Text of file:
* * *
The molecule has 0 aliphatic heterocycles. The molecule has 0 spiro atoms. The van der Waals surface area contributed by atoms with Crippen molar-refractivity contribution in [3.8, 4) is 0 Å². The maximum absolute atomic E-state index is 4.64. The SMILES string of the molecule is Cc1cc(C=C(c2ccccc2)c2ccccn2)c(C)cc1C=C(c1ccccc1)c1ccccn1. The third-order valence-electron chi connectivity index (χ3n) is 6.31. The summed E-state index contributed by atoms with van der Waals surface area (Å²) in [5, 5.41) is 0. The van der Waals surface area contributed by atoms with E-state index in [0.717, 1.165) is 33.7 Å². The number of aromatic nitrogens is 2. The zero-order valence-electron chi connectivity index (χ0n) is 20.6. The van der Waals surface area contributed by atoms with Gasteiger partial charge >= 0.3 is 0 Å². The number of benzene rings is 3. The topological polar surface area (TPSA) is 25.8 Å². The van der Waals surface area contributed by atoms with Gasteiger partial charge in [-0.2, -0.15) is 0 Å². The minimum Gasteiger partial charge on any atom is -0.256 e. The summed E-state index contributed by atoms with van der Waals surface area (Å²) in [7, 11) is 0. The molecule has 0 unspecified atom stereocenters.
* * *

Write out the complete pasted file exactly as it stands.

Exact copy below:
The molecule has 0 aliphatic heterocycles. The molecule has 0 spiro atoms. The van der Waals surface area contributed by atoms with Crippen molar-refractivity contribution in [3.8, 4) is 0 Å². The maximum absolute atomic E-state index is 4.64. The SMILES string of the molecule is Cc1cc(C=C(c2ccccc2)c2ccccn2)c(C)cc1C=C(c1ccccc1)c1ccccn1. The third-order valence-electron chi connectivity index (χ3n) is 6.31. The summed E-state index contributed by atoms with van der Waals surface area (Å²) in [5, 5.41) is 0. The van der Waals surface area contributed by atoms with E-state index in [0.717, 1.165) is 33.7 Å². The number of aromatic nitrogens is 2. The zero-order valence-electron chi connectivity index (χ0n) is 20.6. The van der Waals surface area contributed by atoms with Gasteiger partial charge >= 0.3 is 0 Å². The number of benzene rings is 3. The topological polar surface area (TPSA) is 25.8 Å². The van der Waals surface area contributed by atoms with Gasteiger partial charge in [-0.2, -0.15) is 0 Å². The minimum Gasteiger partial charge on any atom is -0.256 e. The summed E-state index contributed by atoms with van der Waals surface area (Å²) in [7, 11) is 0. The molecule has 0 unspecified atom stereocenters.